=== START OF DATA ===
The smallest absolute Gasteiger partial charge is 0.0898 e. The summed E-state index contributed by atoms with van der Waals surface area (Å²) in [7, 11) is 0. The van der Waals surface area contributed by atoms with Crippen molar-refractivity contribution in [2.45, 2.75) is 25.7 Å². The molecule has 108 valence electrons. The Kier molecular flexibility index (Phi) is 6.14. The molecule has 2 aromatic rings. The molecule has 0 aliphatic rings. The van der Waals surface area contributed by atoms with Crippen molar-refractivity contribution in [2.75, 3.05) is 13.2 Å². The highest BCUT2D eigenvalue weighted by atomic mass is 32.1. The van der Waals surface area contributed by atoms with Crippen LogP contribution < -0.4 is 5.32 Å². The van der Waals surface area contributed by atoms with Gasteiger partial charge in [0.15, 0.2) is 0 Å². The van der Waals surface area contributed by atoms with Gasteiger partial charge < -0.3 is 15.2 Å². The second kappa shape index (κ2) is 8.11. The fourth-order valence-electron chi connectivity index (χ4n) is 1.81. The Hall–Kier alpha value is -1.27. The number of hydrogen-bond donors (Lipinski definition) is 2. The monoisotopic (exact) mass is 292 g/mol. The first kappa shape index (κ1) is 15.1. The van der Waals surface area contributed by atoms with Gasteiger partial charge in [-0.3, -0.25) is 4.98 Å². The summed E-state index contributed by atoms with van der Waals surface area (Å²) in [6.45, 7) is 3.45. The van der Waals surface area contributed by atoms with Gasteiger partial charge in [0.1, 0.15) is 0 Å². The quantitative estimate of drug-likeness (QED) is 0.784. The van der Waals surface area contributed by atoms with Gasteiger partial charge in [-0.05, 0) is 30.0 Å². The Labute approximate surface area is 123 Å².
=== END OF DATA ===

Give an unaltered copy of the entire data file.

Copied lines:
The smallest absolute Gasteiger partial charge is 0.0898 e. The summed E-state index contributed by atoms with van der Waals surface area (Å²) in [7, 11) is 0. The van der Waals surface area contributed by atoms with Crippen molar-refractivity contribution in [2.45, 2.75) is 25.7 Å². The molecule has 108 valence electrons. The Kier molecular flexibility index (Phi) is 6.14. The molecule has 2 aromatic rings. The molecule has 0 aliphatic rings. The van der Waals surface area contributed by atoms with Crippen molar-refractivity contribution in [2.75, 3.05) is 13.2 Å². The highest BCUT2D eigenvalue weighted by atomic mass is 32.1. The van der Waals surface area contributed by atoms with Crippen LogP contribution < -0.4 is 5.32 Å². The van der Waals surface area contributed by atoms with Gasteiger partial charge in [0.15, 0.2) is 0 Å². The van der Waals surface area contributed by atoms with Gasteiger partial charge < -0.3 is 15.2 Å². The second kappa shape index (κ2) is 8.11. The fourth-order valence-electron chi connectivity index (χ4n) is 1.81. The Hall–Kier alpha value is -1.27. The number of hydrogen-bond donors (Lipinski definition) is 2. The monoisotopic (exact) mass is 292 g/mol. The first kappa shape index (κ1) is 15.1. The van der Waals surface area contributed by atoms with Gasteiger partial charge in [-0.3, -0.25) is 4.98 Å². The summed E-state index contributed by atoms with van der Waals surface area (Å²) in [6.45, 7) is 3.45. The van der Waals surface area contributed by atoms with Gasteiger partial charge in [0.1, 0.15) is 0 Å². The quantitative estimate of drug-likeness (QED) is 0.784. The van der Waals surface area contributed by atoms with Gasteiger partial charge in [-0.05, 0) is 30.0 Å². The Labute approximate surface area is 123 Å².